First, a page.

Harry doesn't understand why Kyle blames him. Kyle's parents were the addicts and the school sponsored the "Just Say No" assemblies. Kyle thought Harry was his friend and really cared. We find out that Kyle dropped out of school shortly after the arrests and Jeanine still won't speak to him. He again accuses Harry of taking away his family and asks how many other lives Harry has ruined. This must have touched a nerve because Harry leaves the room.

Harry goes to his locker and blows some dust off the astronaut snowglobe. Harry uses a precinct computer to look up Kyle's name and sees that social services sent Kyle to the county youth shelter because his parents were convicted of possession of a controlled substance. Harry goes to the social worker's office and asks for his help finding someone.

Jeanine's house is modest but well-kept. There's a large Sacred Heart painting and a crucifix over the fireplace. A stroller sits in the hall. Jeanine hasn't spoken to her brother since he ran away from the shelter. Harry repeats that he just wanted to help Kyle. "The road to hell is paved with good intentions," Jeanine says, "I don't think you can understand the pain of having your parents taken away." Harry thinks he can. Jeanine is upset that Harry told Kyle to "betray" their parents.

"My mother died of cancer," Jeanine continues, "My father is still in prison. He refuses to see his own daughter, his own grandchild....Kyle didn't have to go to the police. He could've called one of those helpline numbers or turned to God for help." She quotes the part of the Lord's Prayer about forgiving trespasses. "Then forgive Kyle," says Harry, "He needs someone." Jeanine says Kyle is a lost soul and not welcome in her home.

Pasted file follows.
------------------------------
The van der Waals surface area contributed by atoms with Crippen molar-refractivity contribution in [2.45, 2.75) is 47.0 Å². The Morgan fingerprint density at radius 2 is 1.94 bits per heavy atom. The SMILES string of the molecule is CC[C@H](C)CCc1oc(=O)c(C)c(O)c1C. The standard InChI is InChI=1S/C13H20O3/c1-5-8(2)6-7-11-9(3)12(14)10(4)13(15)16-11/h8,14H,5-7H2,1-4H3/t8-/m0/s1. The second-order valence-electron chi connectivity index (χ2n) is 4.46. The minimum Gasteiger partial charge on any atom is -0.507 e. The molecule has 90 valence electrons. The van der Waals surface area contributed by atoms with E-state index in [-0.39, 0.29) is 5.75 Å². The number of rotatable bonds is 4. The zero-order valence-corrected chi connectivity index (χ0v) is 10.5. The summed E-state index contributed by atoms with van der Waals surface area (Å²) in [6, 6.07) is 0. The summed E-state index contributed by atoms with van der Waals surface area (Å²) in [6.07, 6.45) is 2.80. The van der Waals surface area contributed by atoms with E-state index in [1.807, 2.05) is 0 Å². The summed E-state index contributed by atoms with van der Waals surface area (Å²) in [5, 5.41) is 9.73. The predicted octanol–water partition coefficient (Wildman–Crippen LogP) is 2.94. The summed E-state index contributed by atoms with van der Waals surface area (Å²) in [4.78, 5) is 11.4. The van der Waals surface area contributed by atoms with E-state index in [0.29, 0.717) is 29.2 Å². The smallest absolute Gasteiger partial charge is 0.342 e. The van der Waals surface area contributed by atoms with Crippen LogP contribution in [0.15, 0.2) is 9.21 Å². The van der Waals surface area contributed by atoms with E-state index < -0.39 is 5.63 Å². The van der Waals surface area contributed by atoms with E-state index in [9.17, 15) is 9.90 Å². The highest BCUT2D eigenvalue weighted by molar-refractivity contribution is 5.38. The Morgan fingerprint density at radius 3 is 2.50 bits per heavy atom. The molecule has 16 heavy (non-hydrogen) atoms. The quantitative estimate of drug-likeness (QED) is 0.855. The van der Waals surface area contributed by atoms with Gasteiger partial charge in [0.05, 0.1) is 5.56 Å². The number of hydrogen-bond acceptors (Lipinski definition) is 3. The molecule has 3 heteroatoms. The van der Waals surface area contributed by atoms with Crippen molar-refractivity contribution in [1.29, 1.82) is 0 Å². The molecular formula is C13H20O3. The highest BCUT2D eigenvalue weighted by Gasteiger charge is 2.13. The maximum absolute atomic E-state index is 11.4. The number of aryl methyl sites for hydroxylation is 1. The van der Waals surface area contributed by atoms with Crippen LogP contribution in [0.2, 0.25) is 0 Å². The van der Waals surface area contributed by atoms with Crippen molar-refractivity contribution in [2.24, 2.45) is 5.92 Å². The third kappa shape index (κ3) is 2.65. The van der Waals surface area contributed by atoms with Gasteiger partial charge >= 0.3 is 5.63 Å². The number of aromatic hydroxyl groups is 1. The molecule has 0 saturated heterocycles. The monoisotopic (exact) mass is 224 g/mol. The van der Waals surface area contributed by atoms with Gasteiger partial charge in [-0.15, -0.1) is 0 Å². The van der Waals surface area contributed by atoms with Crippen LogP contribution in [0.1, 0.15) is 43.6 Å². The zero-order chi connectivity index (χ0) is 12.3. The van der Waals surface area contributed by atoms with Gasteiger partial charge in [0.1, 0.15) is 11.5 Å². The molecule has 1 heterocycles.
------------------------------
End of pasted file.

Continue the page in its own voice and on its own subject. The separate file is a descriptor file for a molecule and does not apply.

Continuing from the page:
Harry sits across from Mr. DeGray in a prison visitation room. Mr. DeGray blames his poor parenting on not having a good role model and says Kyle wasn't a good son. Harry tells him not to let the past ruin the future. "You feel a little guilty?" asks Mr. DeGray, "You used some dumb teenager to advance your future and now you know how dumb you were. Some stuff you broke you just can't fix." 

Harry goes to Cheryl's house and knocks on the door. She answers. "Hi, remember me?" he says. Cheryl coolly replies, "Yeah" and shuts the door in his face. At the Chapel, Fuller and the staff bring a birthday cake to Harry's desk. He blows the candles out.

Back at Cheryl's house, she checks the answering machine. Harry's voice comes out of it. He's rehearsed what he wants to say, "but these machines only give you one chance. We need to talk." Harry tries to make a joke that he's not pregnant. He asks Cheryl to call him and leaves his number. Cheryl erases the tape. Harry's asleep on his couch, presumably after waiting for the phone to ring.